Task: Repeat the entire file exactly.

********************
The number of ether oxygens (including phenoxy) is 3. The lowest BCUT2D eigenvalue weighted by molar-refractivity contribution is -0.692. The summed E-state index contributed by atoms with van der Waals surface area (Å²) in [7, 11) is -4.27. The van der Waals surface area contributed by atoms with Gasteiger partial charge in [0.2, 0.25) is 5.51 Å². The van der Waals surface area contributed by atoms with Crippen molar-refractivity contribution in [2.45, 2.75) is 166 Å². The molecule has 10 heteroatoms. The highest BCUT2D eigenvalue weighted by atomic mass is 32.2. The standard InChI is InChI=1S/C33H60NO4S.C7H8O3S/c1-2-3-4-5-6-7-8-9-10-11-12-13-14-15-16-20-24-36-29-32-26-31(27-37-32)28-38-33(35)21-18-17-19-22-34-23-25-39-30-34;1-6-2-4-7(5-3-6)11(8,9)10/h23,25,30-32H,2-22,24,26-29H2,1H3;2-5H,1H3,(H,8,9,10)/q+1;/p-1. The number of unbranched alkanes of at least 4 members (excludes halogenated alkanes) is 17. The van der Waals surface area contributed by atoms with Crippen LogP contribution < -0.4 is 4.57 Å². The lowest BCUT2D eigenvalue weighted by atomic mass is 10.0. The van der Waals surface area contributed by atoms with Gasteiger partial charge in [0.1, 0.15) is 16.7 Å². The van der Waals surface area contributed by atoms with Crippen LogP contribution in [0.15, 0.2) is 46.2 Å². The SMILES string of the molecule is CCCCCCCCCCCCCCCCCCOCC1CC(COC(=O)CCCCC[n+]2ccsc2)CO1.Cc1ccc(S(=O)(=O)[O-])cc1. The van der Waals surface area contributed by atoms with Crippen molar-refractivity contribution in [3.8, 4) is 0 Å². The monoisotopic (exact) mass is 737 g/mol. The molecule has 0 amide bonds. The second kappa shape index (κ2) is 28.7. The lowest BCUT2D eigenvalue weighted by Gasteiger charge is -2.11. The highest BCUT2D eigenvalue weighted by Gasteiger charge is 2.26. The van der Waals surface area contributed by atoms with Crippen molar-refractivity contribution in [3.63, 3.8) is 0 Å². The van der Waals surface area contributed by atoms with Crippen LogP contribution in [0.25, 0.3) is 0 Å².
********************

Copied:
The number of ether oxygens (including phenoxy) is 3. The lowest BCUT2D eigenvalue weighted by molar-refractivity contribution is -0.692. The summed E-state index contributed by atoms with van der Waals surface area (Å²) in [7, 11) is -4.27. The van der Waals surface area contributed by atoms with Gasteiger partial charge in [0.2, 0.25) is 5.51 Å². The van der Waals surface area contributed by atoms with Crippen molar-refractivity contribution in [2.45, 2.75) is 166 Å². The molecule has 10 heteroatoms. The highest BCUT2D eigenvalue weighted by atomic mass is 32.2. The standard InChI is InChI=1S/C33H60NO4S.C7H8O3S/c1-2-3-4-5-6-7-8-9-10-11-12-13-14-15-16-20-24-36-29-32-26-31(27-37-32)28-38-33(35)21-18-17-19-22-34-23-25-39-30-34;1-6-2-4-7(5-3-6)11(8,9)10/h23,25,30-32H,2-22,24,26-29H2,1H3;2-5H,1H3,(H,8,9,10)/q+1;/p-1. The number of unbranched alkanes of at least 4 members (excludes halogenated alkanes) is 17. The van der Waals surface area contributed by atoms with Crippen LogP contribution < -0.4 is 4.57 Å². The lowest BCUT2D eigenvalue weighted by atomic mass is 10.0. The van der Waals surface area contributed by atoms with Gasteiger partial charge in [0.1, 0.15) is 16.7 Å². The van der Waals surface area contributed by atoms with Crippen LogP contribution in [0.15, 0.2) is 46.2 Å². The SMILES string of the molecule is CCCCCCCCCCCCCCCCCCOCC1CC(COC(=O)CCCCC[n+]2ccsc2)CO1.Cc1ccc(S(=O)(=O)[O-])cc1. The van der Waals surface area contributed by atoms with Crippen molar-refractivity contribution in [3.8, 4) is 0 Å². The monoisotopic (exact) mass is 737 g/mol. The molecule has 0 amide bonds. The second kappa shape index (κ2) is 28.7. The lowest BCUT2D eigenvalue weighted by Gasteiger charge is -2.11. The highest BCUT2D eigenvalue weighted by Gasteiger charge is 2.26. The van der Waals surface area contributed by atoms with Crippen molar-refractivity contribution in [3.63, 3.8) is 0 Å². The van der Waals surface area contributed by atoms with Crippen LogP contribution in [0.25, 0.3) is 0 Å².